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Author ORCID Identifier



Open Access Dissertation

Document Type


Degree Name

Doctor of Philosophy (PhD)

Degree Program


Year Degree Awarded


Month Degree Awarded


First Advisor

Jacqueline R. Mosselson, Ph.D.

Second Advisor

John C. Carey, Ph.D.

Third Advisor

Leda M. Cooks, Ph.D.

Subject Categories

International and Comparative Education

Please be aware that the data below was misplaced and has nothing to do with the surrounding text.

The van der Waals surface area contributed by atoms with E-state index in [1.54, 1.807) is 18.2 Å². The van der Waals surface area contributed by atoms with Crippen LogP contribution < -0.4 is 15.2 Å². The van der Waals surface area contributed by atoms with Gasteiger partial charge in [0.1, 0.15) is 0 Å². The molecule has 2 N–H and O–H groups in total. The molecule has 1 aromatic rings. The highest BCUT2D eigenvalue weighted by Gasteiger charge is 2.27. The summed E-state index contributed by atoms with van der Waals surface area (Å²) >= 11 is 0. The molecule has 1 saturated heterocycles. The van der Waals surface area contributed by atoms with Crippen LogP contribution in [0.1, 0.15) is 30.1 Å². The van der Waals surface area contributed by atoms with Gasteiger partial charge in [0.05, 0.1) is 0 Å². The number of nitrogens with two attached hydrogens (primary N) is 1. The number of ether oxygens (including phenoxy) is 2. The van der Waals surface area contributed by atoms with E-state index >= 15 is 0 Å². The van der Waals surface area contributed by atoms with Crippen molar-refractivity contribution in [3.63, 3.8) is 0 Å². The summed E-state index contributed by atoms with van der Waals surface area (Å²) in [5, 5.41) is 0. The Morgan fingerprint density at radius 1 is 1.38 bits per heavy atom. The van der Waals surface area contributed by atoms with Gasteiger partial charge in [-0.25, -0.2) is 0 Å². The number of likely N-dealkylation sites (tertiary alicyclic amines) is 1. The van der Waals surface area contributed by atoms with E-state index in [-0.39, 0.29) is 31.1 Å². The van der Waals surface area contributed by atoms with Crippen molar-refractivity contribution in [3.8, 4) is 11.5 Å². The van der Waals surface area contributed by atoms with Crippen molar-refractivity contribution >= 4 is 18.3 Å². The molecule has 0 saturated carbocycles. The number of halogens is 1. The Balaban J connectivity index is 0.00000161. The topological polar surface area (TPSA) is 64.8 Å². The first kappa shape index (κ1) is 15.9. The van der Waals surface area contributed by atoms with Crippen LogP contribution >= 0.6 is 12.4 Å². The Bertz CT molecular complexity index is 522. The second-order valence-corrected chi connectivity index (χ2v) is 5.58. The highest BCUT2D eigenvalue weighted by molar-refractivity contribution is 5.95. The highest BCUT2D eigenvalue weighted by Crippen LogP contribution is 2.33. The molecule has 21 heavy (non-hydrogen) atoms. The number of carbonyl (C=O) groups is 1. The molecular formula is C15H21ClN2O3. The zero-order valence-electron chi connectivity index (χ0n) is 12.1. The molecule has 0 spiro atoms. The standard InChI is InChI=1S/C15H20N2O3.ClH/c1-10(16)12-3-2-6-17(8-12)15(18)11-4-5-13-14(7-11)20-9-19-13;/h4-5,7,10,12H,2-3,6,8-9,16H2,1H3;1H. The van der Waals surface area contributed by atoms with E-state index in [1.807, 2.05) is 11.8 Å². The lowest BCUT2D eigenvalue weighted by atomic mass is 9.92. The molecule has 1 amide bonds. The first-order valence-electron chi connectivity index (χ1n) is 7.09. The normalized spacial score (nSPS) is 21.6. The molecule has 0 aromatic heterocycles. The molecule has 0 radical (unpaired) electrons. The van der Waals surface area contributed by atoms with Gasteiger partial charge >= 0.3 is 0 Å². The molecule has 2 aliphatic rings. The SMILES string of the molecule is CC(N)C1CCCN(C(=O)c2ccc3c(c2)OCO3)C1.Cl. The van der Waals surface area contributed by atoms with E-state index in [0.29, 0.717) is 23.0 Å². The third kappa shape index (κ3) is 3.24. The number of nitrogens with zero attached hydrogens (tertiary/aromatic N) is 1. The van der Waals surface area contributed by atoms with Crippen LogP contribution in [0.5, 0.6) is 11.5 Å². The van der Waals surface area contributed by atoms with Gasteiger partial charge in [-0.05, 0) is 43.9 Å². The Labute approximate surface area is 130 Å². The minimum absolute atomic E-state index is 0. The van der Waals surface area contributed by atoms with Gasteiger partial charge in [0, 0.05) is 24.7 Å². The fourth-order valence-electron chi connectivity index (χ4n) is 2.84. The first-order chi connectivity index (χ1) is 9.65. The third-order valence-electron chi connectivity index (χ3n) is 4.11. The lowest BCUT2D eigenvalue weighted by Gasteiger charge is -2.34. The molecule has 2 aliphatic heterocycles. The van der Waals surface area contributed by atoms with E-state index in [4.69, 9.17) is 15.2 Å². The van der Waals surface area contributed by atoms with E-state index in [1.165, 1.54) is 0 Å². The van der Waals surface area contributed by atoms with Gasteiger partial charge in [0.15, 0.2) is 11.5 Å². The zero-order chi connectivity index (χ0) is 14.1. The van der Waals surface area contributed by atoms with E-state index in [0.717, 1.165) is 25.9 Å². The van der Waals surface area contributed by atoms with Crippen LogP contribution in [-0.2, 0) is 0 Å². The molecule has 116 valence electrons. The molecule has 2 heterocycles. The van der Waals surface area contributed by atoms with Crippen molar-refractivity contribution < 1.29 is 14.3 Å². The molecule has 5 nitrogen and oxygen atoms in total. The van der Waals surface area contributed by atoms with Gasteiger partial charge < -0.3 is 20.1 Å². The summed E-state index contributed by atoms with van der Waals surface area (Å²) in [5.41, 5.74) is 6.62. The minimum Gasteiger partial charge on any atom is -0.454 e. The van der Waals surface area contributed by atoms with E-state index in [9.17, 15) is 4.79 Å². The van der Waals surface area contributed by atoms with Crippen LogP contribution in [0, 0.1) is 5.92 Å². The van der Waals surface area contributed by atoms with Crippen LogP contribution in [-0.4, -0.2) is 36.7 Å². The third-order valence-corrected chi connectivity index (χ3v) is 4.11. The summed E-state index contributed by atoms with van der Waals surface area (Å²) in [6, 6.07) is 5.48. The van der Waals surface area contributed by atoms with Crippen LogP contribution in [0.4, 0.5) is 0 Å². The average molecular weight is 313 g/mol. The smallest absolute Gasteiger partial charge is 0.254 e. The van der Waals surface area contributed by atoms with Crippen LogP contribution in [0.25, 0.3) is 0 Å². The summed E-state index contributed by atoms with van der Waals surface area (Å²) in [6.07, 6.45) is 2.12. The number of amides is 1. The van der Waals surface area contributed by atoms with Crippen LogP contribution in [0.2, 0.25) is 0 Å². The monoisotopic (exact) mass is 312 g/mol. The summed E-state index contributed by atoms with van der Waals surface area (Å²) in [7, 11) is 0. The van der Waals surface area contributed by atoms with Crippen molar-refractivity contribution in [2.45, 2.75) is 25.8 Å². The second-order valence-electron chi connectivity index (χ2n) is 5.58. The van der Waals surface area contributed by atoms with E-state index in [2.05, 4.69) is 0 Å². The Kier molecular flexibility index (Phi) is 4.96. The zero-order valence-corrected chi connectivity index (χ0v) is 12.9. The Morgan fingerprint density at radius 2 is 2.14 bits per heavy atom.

Globalization puts into challenge the singular notion of identity and culture. Immigrant parents must navigate multiple cultural systems and constantly redefine their identities in order to cope with a new way of being. This dissertation is aimed at learning about this cultural encounter faced by Bangladeshi immigrant parents living in Western Massachusetts region of the USA. More specifically, I studied immigrant Bangladeshi parents’ identity negotiations, their navigation of transnational spaces, and cultural negotiation in relation to their children’s schooling. My research is informed by cultural theories of immigration and globalization. Guattari’s concept of ‘existential territory’ (Guattari, 1995, 2000), Appadurai’s ideas of ‘scape’ in explaining the process of globalization (Appadurai, 1990, 1996, 2000, 2002), Hall’s concept of cultural identity (Hall, 1990) and Bhabha’s (1994) idea of cultural hybridity served as theoretical resources for the study. I followed qualitative research approach with a focus on experiential paradigm to learn about the subjective and lived experiences of parents. I used criteria-sampling (Patton, 2002) to select 13 parents from 8 families and conducted genogram construction, in-depth interviews and follow-up interviews with them. I also interviewed 2 family members, 4 adolescent children and 2 community members-all selected based on pre-established criteria. The findings related to first research question suggested that Bangladeshi parents were open to changes and made intentional choices to interconnect Bangladeshi and U.S. culture as they reconstructed their identities. The second theme discussed how parents navigated transnational spaces. Three physical spaces namely as Western Massachusetts, New York and Bangladesh created a sense of imagined, complex, interconnected homelands as they made sense of their cultural experiences of parenting. Findings related to the third research question revealed that parents showed a complex set of intentional behaviors such as enthusiasm, selectivity, compromise, reluctance and fear as they embraced hopes and opportunities and navigated competing and contradictory cultural demands of their children’s schooling. The central arguments of this dissertation situated parenting as nuance experiences of disjuncture, hope and opportunities where parents navigate culture and identity through intentionality and informed choices to create a newer form of existence in a globalized world.